Characterization of symptomatic lumbar foraminal stenosis by conventional imaging
Tetsuro Ohba, Shigeto Ebata, Koji Fujita, Hironao Sato, Clinton J. Devin, Hirotaka Haro
October 2015, Volume 24, Issue 10, pp 2269 - 2275 Original Article Read Full Article 10.1007/s00586-015-3859-4
First Online: 15 March 2015
The preoperative identification of lumbar foraminal stenosis (LSFS) is important because a lack of recognition of this clinical entity is often associated with failed back surgery syndrome. Although magnetic resonance imaging (MRI) is widely used, and is considered by many as an appropriate tool for studying spine pathologies, there is limited data to suggest that MRI examinations are sufficiently sensitive or specific for the diagnosis of LSFS. There is a paucity of literature on the diagnostic performance of the combination of conventional diagnostic imaging methods. The purpose of this study is to determine the characteristics of conventional diagnostic imaging for symptomatic lumbar foraminal stenosis.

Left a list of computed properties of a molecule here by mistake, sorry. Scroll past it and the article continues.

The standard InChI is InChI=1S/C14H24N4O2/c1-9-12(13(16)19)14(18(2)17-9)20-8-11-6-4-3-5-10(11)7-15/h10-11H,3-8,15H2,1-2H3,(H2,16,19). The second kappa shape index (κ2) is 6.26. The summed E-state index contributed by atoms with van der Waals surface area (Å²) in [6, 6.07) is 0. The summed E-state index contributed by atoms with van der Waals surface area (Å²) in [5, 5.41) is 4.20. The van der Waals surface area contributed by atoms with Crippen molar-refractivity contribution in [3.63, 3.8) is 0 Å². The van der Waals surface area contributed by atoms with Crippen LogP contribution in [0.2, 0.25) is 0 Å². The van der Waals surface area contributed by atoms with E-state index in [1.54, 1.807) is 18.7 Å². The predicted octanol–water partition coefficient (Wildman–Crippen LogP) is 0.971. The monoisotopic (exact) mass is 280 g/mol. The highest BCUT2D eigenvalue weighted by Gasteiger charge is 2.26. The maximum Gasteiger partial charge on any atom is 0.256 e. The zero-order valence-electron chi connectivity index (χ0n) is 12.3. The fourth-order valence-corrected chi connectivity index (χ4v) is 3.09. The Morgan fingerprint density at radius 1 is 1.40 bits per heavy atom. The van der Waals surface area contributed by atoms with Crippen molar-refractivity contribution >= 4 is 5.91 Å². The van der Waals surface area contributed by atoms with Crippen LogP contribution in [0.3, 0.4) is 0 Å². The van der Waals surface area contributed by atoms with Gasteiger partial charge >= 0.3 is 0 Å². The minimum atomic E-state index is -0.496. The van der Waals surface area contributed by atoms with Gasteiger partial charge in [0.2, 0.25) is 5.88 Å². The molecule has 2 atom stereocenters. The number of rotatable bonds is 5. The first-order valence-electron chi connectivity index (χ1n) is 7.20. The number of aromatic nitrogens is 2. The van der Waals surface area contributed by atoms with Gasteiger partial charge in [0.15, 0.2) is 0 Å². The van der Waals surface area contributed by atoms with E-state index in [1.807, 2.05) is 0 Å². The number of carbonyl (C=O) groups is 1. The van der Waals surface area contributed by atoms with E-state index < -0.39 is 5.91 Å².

The characteristics of conventional diagnostic imaging of LSFS (X-ray, computed tomography (CT) and MRI) were assessed in 68 patients in whom the site of the stenosis was confirmed by means of selective decompression surgeries.
Measurement of the foraminal width and height on CT imaging of the diseased side was significantly less than that on the intact side in the LSFS group. The grading scale for facet joint arthritis on the diseased side was significantly higher than that on the intact side in the LSFS group. The prevalence of the vacuum phenomenon and stage of intervertebral disk (IVD) pathology were higher in the L5–S1 spine of the LSFS group (95.2 %) compared with the lumbar spinal canal stenosis (LCS) group (21.1 %). MRI study revealed that the prevalence of Type 3 Modic changes was significantly higher in the LSFS group (39.3 %) compared with the LCS group (7.7 %).
Our study demonstrates combination of conventional imaging techniques, to improve the detection of symptomatic foraminal stenosis.
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